Johnson: Do you design work specific to the design of the stencil, or are you going back into the board design itself and suggest changes?
Hardin: Usually, making changes to the stencil is the quickest, easiest, least expensive way to affect a positive change in production. Sometimes, in extreme cases, it comes back to having to go get the boards revised. There could be factors that a stencil can’t really address, such as masking or silkscreen legend that’s holding the stencil off contact.
Johnson: We’ve been learning that legend and solder mask planarity are becoming precise enough that even that matters now.
Hardin: That’s why it’s a tough question to answer. My instinct to say it would be impossible for them to figure that out upfront, but impossible is not a word we like in our industry. However, it is extremely difficult for sure. To have the expectation that a board designer is going to be able to have a single component layout in their library, the stencil cut one to one with the data, and everything’s going to go great is simply not realistic.
Barry Matties: How often do you have to rework stencils? Is this a pretty common occurrence, or is it a rare occurrence?
Hardin: Bringing already-cut stencils back in-house for rework is pretty rare. If the customer goes into production after the first article goes through, and had some issues they want to address to improve yields, then we’d go through specific changes, but that’s not as common. We try and spend that time upfront, in the initial design, to mitigate rework for everyone.
Matties: Why don’t more contract manufacturers or assembly houses have their own stencil cutting capabilities?
Hardin: That’s a good question too. I think the cost of the equipment sitting on the floor for the amount of time that they’d be utilizing it would be a big negative to doing that. And then you’d have to have someone in the facility with all of that design knowledge on top of everything else you have going on to do that. Primarily, it would be having a piece of equipment sitting on the floor underutilized. With Lean manufacturing being our focus, floor space is valuable. That would be a big dead space right in the middle of your floor that did not generate regular revenue.
Matties: It seems like you're putting a lot of your experience into making the stencil right the first time, and your only focus is the stencils. I'm surprised that more and more people don't have it. What you're saying makes sense; there has to be a crossover point where they're producing so many stencils that it makes sense for them to have it in-house. And yet some of those people don't.
Hardin: If you take into consideration your average stencil house is putting out somewhere in the neighborhood of a hundred stencils a day, to fully utilize that equipment and how fast it is, it’s going to be a rare manufacturer that needs a hundred stencils a day.
Happy Holden: Pad definitions must be a challenge.
Hardin: Yes. It’s inconsistent. You would be surprised at how many different pad layouts there are for an 0402 capacitor. Different part manufacturers and board manufacturers are never the same. Even if it says, “I want to have a standardized layout for an 0402 aperture,” it’s only going to work if every board you get in has the same kind of layout for that 0402 aperture, and that never happens.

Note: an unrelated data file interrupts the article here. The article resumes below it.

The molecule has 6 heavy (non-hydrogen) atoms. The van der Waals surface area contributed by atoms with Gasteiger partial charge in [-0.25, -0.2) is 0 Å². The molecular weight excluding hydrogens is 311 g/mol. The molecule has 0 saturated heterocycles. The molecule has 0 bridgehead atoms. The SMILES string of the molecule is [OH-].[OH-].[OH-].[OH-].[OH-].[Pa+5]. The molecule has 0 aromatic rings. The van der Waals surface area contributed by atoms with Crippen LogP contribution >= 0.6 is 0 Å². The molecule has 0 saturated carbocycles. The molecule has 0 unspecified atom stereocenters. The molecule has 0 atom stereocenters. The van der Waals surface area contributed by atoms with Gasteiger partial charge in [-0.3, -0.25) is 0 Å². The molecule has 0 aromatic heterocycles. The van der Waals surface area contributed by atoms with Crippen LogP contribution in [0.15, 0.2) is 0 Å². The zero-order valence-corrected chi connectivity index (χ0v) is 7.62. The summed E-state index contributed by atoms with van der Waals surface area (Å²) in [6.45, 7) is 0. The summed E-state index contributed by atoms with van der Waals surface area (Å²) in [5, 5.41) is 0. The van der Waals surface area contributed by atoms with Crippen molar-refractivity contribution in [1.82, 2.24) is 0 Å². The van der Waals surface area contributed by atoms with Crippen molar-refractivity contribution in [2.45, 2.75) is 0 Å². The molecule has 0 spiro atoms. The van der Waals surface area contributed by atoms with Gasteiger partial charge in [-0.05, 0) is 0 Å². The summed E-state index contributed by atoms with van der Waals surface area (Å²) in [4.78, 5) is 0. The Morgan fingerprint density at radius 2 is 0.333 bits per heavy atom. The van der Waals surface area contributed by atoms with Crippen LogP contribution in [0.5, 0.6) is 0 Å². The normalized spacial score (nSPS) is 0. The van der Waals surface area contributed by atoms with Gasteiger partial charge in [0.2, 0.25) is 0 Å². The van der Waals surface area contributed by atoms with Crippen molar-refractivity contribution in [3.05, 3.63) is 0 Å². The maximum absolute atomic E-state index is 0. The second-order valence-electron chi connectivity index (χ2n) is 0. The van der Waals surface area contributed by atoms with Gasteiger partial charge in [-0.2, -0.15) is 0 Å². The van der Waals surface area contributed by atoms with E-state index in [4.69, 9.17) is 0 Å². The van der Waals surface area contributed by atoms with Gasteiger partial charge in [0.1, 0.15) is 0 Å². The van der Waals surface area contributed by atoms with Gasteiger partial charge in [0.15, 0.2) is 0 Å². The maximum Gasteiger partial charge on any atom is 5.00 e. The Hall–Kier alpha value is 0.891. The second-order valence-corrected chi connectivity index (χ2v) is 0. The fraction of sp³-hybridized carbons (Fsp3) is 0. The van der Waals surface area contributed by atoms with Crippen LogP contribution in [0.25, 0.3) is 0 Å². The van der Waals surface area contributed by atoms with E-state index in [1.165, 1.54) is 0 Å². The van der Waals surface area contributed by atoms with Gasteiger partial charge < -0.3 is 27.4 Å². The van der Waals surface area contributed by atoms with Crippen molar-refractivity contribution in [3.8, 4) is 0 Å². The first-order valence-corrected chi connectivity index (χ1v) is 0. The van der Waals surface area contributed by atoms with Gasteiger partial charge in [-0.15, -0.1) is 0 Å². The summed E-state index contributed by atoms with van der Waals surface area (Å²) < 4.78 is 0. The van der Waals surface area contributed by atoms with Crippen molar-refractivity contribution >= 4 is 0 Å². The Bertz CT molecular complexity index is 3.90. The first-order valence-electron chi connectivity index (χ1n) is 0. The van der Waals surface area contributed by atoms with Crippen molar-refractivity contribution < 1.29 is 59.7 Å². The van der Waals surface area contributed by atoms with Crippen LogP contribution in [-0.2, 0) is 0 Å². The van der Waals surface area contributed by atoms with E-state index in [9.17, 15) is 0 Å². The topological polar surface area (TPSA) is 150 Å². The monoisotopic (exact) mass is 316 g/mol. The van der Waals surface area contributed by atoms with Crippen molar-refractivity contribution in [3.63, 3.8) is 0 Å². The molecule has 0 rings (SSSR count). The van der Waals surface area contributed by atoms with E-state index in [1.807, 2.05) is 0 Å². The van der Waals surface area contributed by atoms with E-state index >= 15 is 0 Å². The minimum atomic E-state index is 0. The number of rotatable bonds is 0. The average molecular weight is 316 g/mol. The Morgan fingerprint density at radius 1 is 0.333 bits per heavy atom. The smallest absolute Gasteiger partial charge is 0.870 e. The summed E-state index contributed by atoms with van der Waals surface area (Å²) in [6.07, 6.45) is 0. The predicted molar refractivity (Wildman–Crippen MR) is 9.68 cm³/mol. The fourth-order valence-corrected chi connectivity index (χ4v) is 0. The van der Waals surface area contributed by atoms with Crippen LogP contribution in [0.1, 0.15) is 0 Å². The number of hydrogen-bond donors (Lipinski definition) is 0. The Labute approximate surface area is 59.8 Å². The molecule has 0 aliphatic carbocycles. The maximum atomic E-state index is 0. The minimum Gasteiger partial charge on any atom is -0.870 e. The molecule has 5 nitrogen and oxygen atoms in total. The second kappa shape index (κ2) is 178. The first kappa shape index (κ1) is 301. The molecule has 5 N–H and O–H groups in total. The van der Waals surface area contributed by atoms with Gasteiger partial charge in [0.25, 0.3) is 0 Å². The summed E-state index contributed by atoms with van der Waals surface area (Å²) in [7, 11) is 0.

Holden: How quick can you build a stencil if everything goes right and how long does it take if everything doesn't go right?
Hardin: If everything in the data looks good, and granted I’ve been doing this a pretty long time, I can get through a simple design in five minutes and have it in production. If it gets a lot more involved, with a lot more custom designing required, it could take me an hour to do the design work on it.
Holden: Does the turnaround time to the customer vary that much?
Hardin: I have a job now that’s going to take me probably two hours to do because of some custom fencing that they want to place solder paste on the board. There are a lot of things to get around, components up near the edge of the fence and through-holes that they want to avoid. Things like that can take more time to draw out. But in general, the stencil will still turn the same day even if we’re making quite a few changes to it.
Holden: That’s pretty good. The problem would become if one after another, they were all a headache; then, it would start to back up.
Hardin: That would be a little more of a problem.
Johnson: There has been a lot of work in solder paste lately, including a number of new products delivering new capabilities. How much work is involved for you in figuring out what to do with the stencil to accommodate a particular kind of paste?
Hardin: That doesn’t factor in as much to what we’re doing, believe it or not. There was a huge change made when people were switching from Type 3 to Type 4 paste because the spheres were smaller, and the volume was a little bit more volume. That and the switch from leaded to lead-free paste have been the most significant changes that I’ve had to design around.
For the most part, the paste type doesn’t get relayed to me unless to specify that it’s leaded or lead-free paste, and that’s because lead-free paste is not as forgiving in its travel. It doesn’t like to move. Where you put it is where it stays, and you can’t get too out there with your design. It also has a tendency to solder ball when it’s printed on the mask, so you have to be pretty careful about that too when you’re looking at moving pad geometries around.
Matties: You must be able to look at a stencil and read it as if it was a printed language.